Why kids need their dads and what they want from them
Wishing all our dads a very happy belated Father’s Day for last Sunday. I’m afraid I was caught a little on the back foot as this was the first Father’s Day for my boys without their Dad. There was a big hole in our family picture.
Father’s Day is always a time to reflect on fatherhood and the importance of father figures for our children. And one of the biggest societal problems today is the absence of dads in children’s lives.
Being present in a child’s life and being consistent are two very important factors in good fathering which lead to children trusting that their dads will show up for them, providing healthy doses of love and boundaries.
In my Father’s Day interview on Radio 702 on Saturday, I talked about my husband’s consistency in his role as a father both to our children, to his nieces and nephews and Godchildren, as well as further afield to so many other people.
One of the most touching stories about Simon that brought both male and female listeners to tears, took place a few days after his death when all the domestic workers in our street came to visit me to pay their respects. They told me that Simon always stopped to talk to them, he joked with them, he respected them, he made time for them. They ended with these words: “He was our father.”
It just goes to show that so many men are role models for children and adults (we all look for father figures in our lives), either knowingly or unknowingly. This can include politicians (who are particularly poor role models), community and faith leaders, as well as friends and family who either support a dad in his role, or stand in for him in his absence. In our country we also need to acknowledge the diverse range of parental figures who often step in to a father’s role, either by design or default – single mothers, same-sex parents, aunts, uncles, friends and grandparents, to name a few. Parents can’t do it all. It takes a village to raise a child and we must all collectively acknowledge our role in raising not just our own children, but those of others too.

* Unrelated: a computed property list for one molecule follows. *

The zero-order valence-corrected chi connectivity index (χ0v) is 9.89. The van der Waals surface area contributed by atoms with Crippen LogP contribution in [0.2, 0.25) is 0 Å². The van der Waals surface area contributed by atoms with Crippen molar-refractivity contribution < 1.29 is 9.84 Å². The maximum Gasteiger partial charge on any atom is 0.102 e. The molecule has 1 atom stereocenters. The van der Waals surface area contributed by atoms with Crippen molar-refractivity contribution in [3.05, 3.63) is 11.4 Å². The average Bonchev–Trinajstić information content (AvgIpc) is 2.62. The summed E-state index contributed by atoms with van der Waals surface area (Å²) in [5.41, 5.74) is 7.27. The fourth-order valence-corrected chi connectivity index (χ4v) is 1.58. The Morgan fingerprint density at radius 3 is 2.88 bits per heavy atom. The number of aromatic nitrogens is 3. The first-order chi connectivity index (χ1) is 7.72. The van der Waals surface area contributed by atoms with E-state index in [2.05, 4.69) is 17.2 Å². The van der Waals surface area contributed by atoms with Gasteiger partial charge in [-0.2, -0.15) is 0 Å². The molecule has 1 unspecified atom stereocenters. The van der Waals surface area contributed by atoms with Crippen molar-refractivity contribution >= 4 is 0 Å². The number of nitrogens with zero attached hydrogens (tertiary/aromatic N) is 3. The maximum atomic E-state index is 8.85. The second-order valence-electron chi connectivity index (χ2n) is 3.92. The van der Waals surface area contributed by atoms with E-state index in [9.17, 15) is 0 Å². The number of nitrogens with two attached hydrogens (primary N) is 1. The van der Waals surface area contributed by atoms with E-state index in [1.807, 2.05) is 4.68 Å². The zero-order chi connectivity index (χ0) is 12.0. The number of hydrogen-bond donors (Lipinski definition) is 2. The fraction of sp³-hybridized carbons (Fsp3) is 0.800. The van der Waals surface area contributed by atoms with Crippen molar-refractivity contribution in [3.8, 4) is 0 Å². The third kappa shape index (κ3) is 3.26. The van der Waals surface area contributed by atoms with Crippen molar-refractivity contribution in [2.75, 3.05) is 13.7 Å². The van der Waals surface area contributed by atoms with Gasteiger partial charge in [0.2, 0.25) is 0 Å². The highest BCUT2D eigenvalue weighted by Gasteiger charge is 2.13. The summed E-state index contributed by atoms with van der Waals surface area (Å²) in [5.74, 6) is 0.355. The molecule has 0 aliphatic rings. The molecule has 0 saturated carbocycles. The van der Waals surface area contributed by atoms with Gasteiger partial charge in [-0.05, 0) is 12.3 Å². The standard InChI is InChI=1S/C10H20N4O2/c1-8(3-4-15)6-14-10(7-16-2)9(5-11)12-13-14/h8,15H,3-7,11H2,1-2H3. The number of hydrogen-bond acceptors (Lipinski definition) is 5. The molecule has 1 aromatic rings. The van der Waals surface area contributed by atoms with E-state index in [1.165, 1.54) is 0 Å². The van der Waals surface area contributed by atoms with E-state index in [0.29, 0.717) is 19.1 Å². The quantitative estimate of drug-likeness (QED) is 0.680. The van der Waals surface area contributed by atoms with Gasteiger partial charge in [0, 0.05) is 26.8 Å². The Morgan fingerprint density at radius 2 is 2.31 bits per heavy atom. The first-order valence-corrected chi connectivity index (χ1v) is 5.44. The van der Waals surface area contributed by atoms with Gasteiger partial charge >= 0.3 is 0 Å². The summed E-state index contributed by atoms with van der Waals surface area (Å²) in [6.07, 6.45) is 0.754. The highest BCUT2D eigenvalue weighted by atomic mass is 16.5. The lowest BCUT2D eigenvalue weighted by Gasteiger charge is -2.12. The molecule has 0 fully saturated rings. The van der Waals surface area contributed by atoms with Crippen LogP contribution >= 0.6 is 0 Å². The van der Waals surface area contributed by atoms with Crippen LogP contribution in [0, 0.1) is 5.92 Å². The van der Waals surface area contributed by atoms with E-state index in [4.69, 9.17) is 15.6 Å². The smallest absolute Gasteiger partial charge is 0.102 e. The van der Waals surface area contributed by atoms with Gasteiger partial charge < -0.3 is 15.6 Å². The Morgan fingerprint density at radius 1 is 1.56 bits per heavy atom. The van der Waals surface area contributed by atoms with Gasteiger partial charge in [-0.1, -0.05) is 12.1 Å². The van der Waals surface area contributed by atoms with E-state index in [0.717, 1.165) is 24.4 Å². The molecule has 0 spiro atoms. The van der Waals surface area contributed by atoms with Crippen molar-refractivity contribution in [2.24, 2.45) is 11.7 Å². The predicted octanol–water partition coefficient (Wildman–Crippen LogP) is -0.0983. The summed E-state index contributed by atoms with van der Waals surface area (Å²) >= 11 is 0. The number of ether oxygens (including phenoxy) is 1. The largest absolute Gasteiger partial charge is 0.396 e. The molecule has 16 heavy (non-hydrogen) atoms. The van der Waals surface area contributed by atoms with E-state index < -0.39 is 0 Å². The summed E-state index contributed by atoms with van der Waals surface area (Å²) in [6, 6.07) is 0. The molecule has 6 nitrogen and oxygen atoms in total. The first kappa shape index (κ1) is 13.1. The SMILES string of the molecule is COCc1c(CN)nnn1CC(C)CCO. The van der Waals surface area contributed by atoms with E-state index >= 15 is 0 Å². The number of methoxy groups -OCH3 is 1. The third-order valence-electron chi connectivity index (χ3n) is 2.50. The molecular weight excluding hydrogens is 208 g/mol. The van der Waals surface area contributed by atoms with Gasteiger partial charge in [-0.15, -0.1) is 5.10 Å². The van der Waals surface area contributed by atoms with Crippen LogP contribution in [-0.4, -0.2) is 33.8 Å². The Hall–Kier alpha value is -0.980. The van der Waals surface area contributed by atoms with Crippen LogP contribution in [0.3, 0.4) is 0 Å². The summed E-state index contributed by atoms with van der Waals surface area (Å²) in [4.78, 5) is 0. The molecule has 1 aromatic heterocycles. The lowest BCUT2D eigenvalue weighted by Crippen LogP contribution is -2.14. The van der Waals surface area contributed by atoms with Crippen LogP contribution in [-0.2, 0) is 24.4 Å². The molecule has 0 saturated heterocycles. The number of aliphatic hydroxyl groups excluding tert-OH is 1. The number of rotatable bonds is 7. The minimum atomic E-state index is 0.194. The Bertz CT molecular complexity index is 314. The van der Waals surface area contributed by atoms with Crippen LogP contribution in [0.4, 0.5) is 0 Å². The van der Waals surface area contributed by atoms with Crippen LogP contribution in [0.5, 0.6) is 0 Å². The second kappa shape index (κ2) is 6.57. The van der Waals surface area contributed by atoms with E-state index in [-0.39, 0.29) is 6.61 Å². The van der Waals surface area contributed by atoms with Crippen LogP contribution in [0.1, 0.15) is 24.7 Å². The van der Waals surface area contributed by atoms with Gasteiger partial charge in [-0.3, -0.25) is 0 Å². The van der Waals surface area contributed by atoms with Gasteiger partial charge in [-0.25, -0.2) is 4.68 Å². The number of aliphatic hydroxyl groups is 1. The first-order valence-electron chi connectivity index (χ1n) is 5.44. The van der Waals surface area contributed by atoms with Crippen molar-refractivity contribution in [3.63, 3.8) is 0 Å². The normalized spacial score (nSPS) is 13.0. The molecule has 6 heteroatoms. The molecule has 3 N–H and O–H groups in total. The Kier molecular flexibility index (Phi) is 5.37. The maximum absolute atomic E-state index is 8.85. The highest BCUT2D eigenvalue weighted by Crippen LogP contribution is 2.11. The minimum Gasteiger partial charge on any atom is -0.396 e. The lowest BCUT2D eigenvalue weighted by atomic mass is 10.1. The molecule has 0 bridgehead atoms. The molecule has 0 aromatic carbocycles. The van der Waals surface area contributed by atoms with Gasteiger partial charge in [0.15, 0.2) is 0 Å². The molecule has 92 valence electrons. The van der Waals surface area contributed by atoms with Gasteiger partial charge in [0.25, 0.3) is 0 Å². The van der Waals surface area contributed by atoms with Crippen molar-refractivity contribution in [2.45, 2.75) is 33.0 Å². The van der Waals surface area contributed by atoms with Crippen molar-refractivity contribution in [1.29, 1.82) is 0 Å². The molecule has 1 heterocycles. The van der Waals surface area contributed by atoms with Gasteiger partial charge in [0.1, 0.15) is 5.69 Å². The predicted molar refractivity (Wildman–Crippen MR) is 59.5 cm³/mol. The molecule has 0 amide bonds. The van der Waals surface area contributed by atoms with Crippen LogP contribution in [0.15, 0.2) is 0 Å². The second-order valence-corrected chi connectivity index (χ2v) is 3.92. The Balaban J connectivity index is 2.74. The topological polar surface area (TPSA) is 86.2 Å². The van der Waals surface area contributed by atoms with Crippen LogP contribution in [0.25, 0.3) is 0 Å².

Children who are able to trust that their dad, or father-substitute, will show up for them, providing them with both love and boundaries, experience some of these benefits:
- Raised confidence levels
- A sense of security
- How to be male (in boys)
- How to allow yourself to be treated by men (in girls)
- How to express emotions in healthy ways (in boys)
Fatherless children with no strong male role models are more likely to:
- commit suicide
- become homeless and runaway children
- show behaviour disorders
- become rapists with anger disorders
- become high school dropouts
- become substance abusers
- end up in state-operated institutions
- end up in prison
How should an ideal father behave?
In an insightful article published by PsychCentral.com entitled What’s a Dad Supposed to Do? by Marie Hartwell-Walker, Ed.D, she says: “Balance discipline with fun, setting reasonable but firm limits and being able to play and relax with your children in between. Give yourself and the kids the stability that comes with clear limits and the good memories that come with play.”
She adds that there is little agreement about how an “ideal father” should behave. “It doesn’t seem to matter (in terms of the mental health of children) whether fathers work out of the home or stay home with the kids. It doesn’t seem to matter what job a dad has or how much money a dad makes, as long as he is doing his best. It doesn’t seem to matter what his interests and skills are, as long as he shares them with his children. It doesn’t seem to matter whether a father is very physically affectionate or loves more quietly as long as the kids know that he most certainly cares about them. What matters is for fathers to be committed to their children and involved with them over time. When fathers take that responsibility seriously, their children are more likely to do well and the fathers have few regrets.”
How dads ‘are’ with their children has a massive influence on how they will value and respect themselves down the line. I call this the ‘Pappa Effect’. I’ve used the term Pappa as an acronym for some simple and effective fathering characteristics. You can download this PDF FREE by clicking here
We need you all!
I am loving that I am seeing more dads in my audiences who want to be involved in a very hands on way beyond providing financial support. Whether you live with them or not, dads, you play an essential role in your children’s lives. The truth is that kids want to know their dads. Let’s encourage and support more men in becoming nurturing and involved fathers. Here’s to all our dads and substitute dads. We need you all!
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With much love,